Then, in the statement released by “Claremont Community for Palestine” [“Activist group responds to City Council resolution,” Readers’ comments, March 1] and printed in the Courier made the accusation that “Zionists blocked the entrance of the [City Council] chambers” before the meeting. You would have thought a battalion of IDF soldiers were there with Uzis instead of a few dozen longtime residents, almost all over the age of 50 (including me, sorry friends), who understood that seating was first-come first-served.
Most of our community has the luxury of turning away from or excusing away the exponential rise in antisemitism. There may be a version of anti-Zionism that is free of antisemitism, but it was not evident in Claremont last week.
Jonathan Brown


Courier reporting antisemitic and anti-Palestinian
Dear editor:
Jewish Voice for Peace Los Angeles proudly endorsed the pro-peace and pro-justice cease-fire motion that the Claremont City Council shamefully rejected, effectively making the council complicit in the Israeli state’s genocide in Gaza. And many of the motion’s strongest supporters, such as myself, are proud Jews. Unfortunately, the Courier’s reporting in “Council declines to take a position on war in Gaza,” [March 1] speaks of “members of the Jewish community” as if Jews as a community and uniformly opposed the pro-peace and pro-justice ceasefire motion, and as if Jews as a community and uniformly were frightened by the supporters of the motion. In failing to recognize the fact of a large and growing number of anti-Zionist Jews in Claremont and the U.S. who support, rather than deny, Palestinian freedom and equality, your reporting makes invisible Jews who do not conform to your crude stereotype of Jews. That demand that Jews conform to your stereotype to be recognized as proud members of the Jewish community is shameful antisemitism by the Courier. It also supports the nasty lie that support for Palestine is antisemitic and it thus undermines support for Palestinian freedom. Put simply, your reporting is antisemitic and anti-Palestinian.
Shame on the Courier for peddling its bigotry and hate.
Daniel A. Segal
Bloomington, Indiana


Vote Trump for president
Dear editor:
As the upcoming presidential election draws near, it’s crucial for voters to carefully consider the candidates and their qualifications.  I believe it’s evident that Donald J. Trump stands out as the superior choice over President Biden.
Trump’s energy and efficiency are unmatched. Throughout his tenure as president, he displayed an unparalleled work ethic; constantly engaging with the issues facing the nation and tirelessly working to find solutions. His ability to get things done efficiently is exactly what America needs in a leader.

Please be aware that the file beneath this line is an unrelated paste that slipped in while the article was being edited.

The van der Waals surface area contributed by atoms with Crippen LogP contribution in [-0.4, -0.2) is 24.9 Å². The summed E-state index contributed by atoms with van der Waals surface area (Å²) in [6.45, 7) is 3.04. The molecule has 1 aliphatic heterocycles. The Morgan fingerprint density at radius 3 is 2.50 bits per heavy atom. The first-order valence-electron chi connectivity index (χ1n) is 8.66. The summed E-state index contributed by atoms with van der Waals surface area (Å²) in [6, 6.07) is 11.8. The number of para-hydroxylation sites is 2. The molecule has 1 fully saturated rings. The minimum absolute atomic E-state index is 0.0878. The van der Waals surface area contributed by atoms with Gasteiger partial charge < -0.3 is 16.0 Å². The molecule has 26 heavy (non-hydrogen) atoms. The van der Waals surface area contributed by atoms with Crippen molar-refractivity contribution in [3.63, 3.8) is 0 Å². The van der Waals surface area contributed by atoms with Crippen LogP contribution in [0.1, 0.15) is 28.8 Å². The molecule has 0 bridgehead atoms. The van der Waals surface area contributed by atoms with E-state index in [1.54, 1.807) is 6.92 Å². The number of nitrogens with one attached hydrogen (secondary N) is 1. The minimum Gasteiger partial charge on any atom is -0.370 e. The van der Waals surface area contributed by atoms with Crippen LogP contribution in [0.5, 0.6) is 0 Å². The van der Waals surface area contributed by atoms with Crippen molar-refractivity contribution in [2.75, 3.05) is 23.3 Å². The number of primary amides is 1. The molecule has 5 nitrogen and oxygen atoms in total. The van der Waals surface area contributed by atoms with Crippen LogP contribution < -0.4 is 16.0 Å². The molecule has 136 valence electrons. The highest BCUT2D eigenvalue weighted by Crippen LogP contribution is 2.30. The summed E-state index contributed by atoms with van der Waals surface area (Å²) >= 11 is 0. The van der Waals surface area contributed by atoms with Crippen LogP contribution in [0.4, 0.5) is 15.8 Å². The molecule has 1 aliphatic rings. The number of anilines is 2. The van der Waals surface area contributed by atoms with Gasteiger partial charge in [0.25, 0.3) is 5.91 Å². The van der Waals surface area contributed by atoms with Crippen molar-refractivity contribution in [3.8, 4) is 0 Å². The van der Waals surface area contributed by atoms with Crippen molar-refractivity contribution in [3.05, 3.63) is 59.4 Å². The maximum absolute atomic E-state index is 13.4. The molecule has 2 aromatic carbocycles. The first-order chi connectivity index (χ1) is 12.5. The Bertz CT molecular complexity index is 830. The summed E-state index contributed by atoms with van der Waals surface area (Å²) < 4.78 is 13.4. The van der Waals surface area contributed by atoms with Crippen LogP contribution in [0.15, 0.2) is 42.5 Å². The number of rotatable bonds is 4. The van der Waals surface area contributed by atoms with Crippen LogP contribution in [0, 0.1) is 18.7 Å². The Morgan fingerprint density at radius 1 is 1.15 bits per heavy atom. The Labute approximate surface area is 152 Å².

Trump’s extensive business knowledge is another asset. He has a proven track record of success in the business world and this experience uniquely equips him to navigate complex economic challenges and foster growth. Under his leadership, the economy flourished, creating millions of jobs and boosting prosperity for countless Americans.
When it comes to economic knowledge, Trump’s expertise is evident. He understands the intricacies of the economy and knows how to implement policies that promote growth and opportunity for all Americans. His tax cuts and deregulation efforts were instrumental in revitalizing the economy and putting more money back into the pockets of hardworking families.
In terms of cabinet choices, Trump has consistently appointed highly qualified individuals who are committed to serving the American people. His administration was filled with talented individuals who brought diverse perspectives and experiences to the table, ensuring that the needs of all Americans were represented.
Lastly, Trump’s past presidential record speaks for itself. He delivered on his promises, securing our borders, renegotiating trade deals, and strengthening our military. His bold leadership and America first agenda made our country safer and more prosperous.
In conclusion, Trump is the clear choice for president. With his superior energy, efficiency, business knowledge, transparency, economic expertise, cabinet choices, and past presidential record, Trump has demonstrated time and again that he has what it takes to lead our nation forward.
Kris M. Meyer